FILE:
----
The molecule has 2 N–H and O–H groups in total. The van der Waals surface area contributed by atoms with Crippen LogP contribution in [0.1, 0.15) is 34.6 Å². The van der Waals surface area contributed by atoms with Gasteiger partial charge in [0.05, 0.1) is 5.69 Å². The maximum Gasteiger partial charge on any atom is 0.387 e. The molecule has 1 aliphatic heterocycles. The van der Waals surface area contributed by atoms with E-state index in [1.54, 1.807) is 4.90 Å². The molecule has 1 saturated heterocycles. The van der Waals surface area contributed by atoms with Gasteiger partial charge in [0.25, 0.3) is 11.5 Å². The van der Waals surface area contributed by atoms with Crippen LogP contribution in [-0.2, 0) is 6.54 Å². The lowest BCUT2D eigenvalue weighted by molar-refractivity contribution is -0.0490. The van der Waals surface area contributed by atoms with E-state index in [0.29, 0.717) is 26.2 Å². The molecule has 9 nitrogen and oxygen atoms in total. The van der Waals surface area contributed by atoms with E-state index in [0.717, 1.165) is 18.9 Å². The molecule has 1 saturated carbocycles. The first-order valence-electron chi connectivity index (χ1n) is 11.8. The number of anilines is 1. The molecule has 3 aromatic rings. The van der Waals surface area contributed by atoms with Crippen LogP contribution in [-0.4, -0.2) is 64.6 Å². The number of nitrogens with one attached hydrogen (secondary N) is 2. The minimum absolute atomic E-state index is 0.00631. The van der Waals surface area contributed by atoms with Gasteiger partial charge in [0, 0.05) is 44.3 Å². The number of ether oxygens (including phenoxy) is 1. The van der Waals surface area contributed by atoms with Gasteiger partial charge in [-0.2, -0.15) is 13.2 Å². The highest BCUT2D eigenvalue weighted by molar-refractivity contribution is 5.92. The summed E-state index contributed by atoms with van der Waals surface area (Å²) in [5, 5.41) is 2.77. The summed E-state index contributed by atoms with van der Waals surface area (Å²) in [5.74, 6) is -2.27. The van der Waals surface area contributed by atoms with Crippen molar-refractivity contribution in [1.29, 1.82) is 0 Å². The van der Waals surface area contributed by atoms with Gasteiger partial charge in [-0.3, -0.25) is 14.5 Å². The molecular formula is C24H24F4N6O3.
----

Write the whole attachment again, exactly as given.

The molecule has 2 N–H and O–H groups in total. The van der Waals surface area contributed by atoms with Crippen LogP contribution in [0.1, 0.15) is 34.6 Å². The van der Waals surface area contributed by atoms with Gasteiger partial charge in [0.05, 0.1) is 5.69 Å². The maximum Gasteiger partial charge on any atom is 0.387 e. The molecule has 1 aliphatic heterocycles. The van der Waals surface area contributed by atoms with E-state index in [1.54, 1.807) is 4.90 Å². The molecule has 1 saturated heterocycles. The van der Waals surface area contributed by atoms with Gasteiger partial charge in [0.25, 0.3) is 11.5 Å². The van der Waals surface area contributed by atoms with Crippen LogP contribution in [-0.2, 0) is 6.54 Å². The lowest BCUT2D eigenvalue weighted by molar-refractivity contribution is -0.0490. The van der Waals surface area contributed by atoms with E-state index in [0.29, 0.717) is 26.2 Å². The molecule has 9 nitrogen and oxygen atoms in total. The van der Waals surface area contributed by atoms with E-state index in [0.717, 1.165) is 18.9 Å². The molecule has 1 saturated carbocycles. The first-order valence-electron chi connectivity index (χ1n) is 11.8. The number of anilines is 1. The molecule has 3 aromatic rings. The van der Waals surface area contributed by atoms with Crippen LogP contribution in [-0.4, -0.2) is 64.6 Å². The number of nitrogens with one attached hydrogen (secondary N) is 2. The minimum absolute atomic E-state index is 0.00631. The van der Waals surface area contributed by atoms with Gasteiger partial charge in [0, 0.05) is 44.3 Å². The number of ether oxygens (including phenoxy) is 1. The van der Waals surface area contributed by atoms with Gasteiger partial charge in [-0.2, -0.15) is 13.2 Å². The highest BCUT2D eigenvalue weighted by molar-refractivity contribution is 5.92. The summed E-state index contributed by atoms with van der Waals surface area (Å²) in [5, 5.41) is 2.77. The summed E-state index contributed by atoms with van der Waals surface area (Å²) in [5.74, 6) is -2.27. The van der Waals surface area contributed by atoms with Crippen molar-refractivity contribution in [1.29, 1.82) is 0 Å². The van der Waals surface area contributed by atoms with Gasteiger partial charge in [-0.3, -0.25) is 14.5 Å². The molecular formula is C24H24F4N6O3.